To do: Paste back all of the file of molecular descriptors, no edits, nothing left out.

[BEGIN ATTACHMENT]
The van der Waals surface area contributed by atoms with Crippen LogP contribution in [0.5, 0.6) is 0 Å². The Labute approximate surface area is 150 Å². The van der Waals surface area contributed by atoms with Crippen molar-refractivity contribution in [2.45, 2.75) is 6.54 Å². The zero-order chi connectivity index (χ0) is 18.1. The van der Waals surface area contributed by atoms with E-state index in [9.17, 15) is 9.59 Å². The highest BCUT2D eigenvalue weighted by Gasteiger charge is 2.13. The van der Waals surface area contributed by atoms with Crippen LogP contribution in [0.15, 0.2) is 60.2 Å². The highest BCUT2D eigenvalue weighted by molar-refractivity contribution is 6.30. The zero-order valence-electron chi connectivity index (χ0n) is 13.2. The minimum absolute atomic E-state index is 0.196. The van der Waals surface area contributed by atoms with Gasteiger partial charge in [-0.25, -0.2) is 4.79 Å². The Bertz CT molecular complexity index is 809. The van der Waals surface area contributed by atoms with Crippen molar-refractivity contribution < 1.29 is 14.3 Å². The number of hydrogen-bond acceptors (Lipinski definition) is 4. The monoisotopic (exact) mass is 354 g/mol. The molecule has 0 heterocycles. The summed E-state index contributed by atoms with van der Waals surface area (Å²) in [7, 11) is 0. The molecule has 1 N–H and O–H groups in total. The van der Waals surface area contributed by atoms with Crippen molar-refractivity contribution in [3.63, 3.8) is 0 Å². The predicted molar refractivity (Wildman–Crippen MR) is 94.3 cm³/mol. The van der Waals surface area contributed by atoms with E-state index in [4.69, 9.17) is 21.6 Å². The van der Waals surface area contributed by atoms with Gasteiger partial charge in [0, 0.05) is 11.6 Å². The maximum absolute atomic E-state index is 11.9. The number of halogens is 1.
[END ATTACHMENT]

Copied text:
The van der Waals surface area contributed by atoms with Crippen LogP contribution in [0.5, 0.6) is 0 Å². The Labute approximate surface area is 150 Å². The van der Waals surface area contributed by atoms with Crippen molar-refractivity contribution in [2.45, 2.75) is 6.54 Å². The zero-order chi connectivity index (χ0) is 18.1. The van der Waals surface area contributed by atoms with E-state index in [9.17, 15) is 9.59 Å². The highest BCUT2D eigenvalue weighted by Gasteiger charge is 2.13. The van der Waals surface area contributed by atoms with Crippen LogP contribution in [0.15, 0.2) is 60.2 Å². The highest BCUT2D eigenvalue weighted by molar-refractivity contribution is 6.30. The zero-order valence-electron chi connectivity index (χ0n) is 13.2. The minimum absolute atomic E-state index is 0.196. The van der Waals surface area contributed by atoms with Gasteiger partial charge in [-0.25, -0.2) is 4.79 Å². The Bertz CT molecular complexity index is 809. The van der Waals surface area contributed by atoms with Crippen molar-refractivity contribution < 1.29 is 14.3 Å². The number of hydrogen-bond acceptors (Lipinski definition) is 4. The monoisotopic (exact) mass is 354 g/mol. The molecule has 0 heterocycles. The summed E-state index contributed by atoms with van der Waals surface area (Å²) in [7, 11) is 0. The molecule has 1 N–H and O–H groups in total. The van der Waals surface area contributed by atoms with Crippen molar-refractivity contribution in [3.63, 3.8) is 0 Å². The predicted molar refractivity (Wildman–Crippen MR) is 94.3 cm³/mol. The van der Waals surface area contributed by atoms with E-state index in [4.69, 9.17) is 21.6 Å². The van der Waals surface area contributed by atoms with Gasteiger partial charge in [0, 0.05) is 11.6 Å². The maximum absolute atomic E-state index is 11.9. The number of halogens is 1.